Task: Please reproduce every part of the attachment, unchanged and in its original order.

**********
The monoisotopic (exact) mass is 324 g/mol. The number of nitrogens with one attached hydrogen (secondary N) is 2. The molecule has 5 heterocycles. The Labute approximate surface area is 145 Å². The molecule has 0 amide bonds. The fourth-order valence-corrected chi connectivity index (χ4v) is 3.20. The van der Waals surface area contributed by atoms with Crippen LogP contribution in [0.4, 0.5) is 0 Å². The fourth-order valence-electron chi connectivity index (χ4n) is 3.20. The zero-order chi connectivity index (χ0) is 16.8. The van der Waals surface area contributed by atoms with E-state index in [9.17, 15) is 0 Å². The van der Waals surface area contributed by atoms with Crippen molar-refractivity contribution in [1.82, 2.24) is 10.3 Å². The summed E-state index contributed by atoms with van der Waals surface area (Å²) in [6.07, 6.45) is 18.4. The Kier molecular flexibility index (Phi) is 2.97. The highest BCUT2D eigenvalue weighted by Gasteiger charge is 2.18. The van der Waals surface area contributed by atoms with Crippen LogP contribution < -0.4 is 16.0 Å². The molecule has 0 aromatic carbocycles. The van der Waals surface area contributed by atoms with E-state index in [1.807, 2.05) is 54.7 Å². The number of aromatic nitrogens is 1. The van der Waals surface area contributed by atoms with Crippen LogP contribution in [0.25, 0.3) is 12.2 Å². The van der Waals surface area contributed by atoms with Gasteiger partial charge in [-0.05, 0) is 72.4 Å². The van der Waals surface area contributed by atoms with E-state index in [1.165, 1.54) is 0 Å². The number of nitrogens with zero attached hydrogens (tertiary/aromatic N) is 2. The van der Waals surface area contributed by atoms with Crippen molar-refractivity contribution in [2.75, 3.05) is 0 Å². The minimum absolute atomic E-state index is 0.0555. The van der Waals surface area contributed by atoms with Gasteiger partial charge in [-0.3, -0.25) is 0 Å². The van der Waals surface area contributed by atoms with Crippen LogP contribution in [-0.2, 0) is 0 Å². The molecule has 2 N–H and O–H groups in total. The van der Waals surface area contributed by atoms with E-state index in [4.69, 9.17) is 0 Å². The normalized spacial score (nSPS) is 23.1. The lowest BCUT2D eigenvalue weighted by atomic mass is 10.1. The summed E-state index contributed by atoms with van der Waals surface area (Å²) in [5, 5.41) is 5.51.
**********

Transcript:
The monoisotopic (exact) mass is 324 g/mol. The number of nitrogens with one attached hydrogen (secondary N) is 2. The molecule has 5 heterocycles. The Labute approximate surface area is 145 Å². The molecule has 0 amide bonds. The fourth-order valence-corrected chi connectivity index (χ4v) is 3.20. The van der Waals surface area contributed by atoms with Crippen LogP contribution in [0.4, 0.5) is 0 Å². The fourth-order valence-electron chi connectivity index (χ4n) is 3.20. The zero-order chi connectivity index (χ0) is 16.8. The van der Waals surface area contributed by atoms with E-state index in [9.17, 15) is 0 Å². The van der Waals surface area contributed by atoms with Crippen molar-refractivity contribution in [1.82, 2.24) is 10.3 Å². The summed E-state index contributed by atoms with van der Waals surface area (Å²) in [6.07, 6.45) is 18.4. The Kier molecular flexibility index (Phi) is 2.97. The highest BCUT2D eigenvalue weighted by Gasteiger charge is 2.18. The van der Waals surface area contributed by atoms with Crippen LogP contribution < -0.4 is 16.0 Å². The molecule has 0 aromatic carbocycles. The van der Waals surface area contributed by atoms with E-state index in [1.807, 2.05) is 54.7 Å². The number of aromatic nitrogens is 1. The van der Waals surface area contributed by atoms with Crippen LogP contribution in [0.25, 0.3) is 12.2 Å². The van der Waals surface area contributed by atoms with Gasteiger partial charge in [-0.05, 0) is 72.4 Å². The van der Waals surface area contributed by atoms with E-state index in [1.165, 1.54) is 0 Å². The number of nitrogens with zero attached hydrogens (tertiary/aromatic N) is 2. The van der Waals surface area contributed by atoms with Crippen molar-refractivity contribution in [2.75, 3.05) is 0 Å². The minimum absolute atomic E-state index is 0.0555. The van der Waals surface area contributed by atoms with Gasteiger partial charge in [-0.3, -0.25) is 0 Å². The van der Waals surface area contributed by atoms with Crippen LogP contribution in [-0.2, 0) is 0 Å². The molecule has 2 N–H and O–H groups in total. The van der Waals surface area contributed by atoms with E-state index in [4.69, 9.17) is 0 Å². The normalized spacial score (nSPS) is 23.1. The lowest BCUT2D eigenvalue weighted by atomic mass is 10.1. The summed E-state index contributed by atoms with van der Waals surface area (Å²) in [5, 5.41) is 5.51.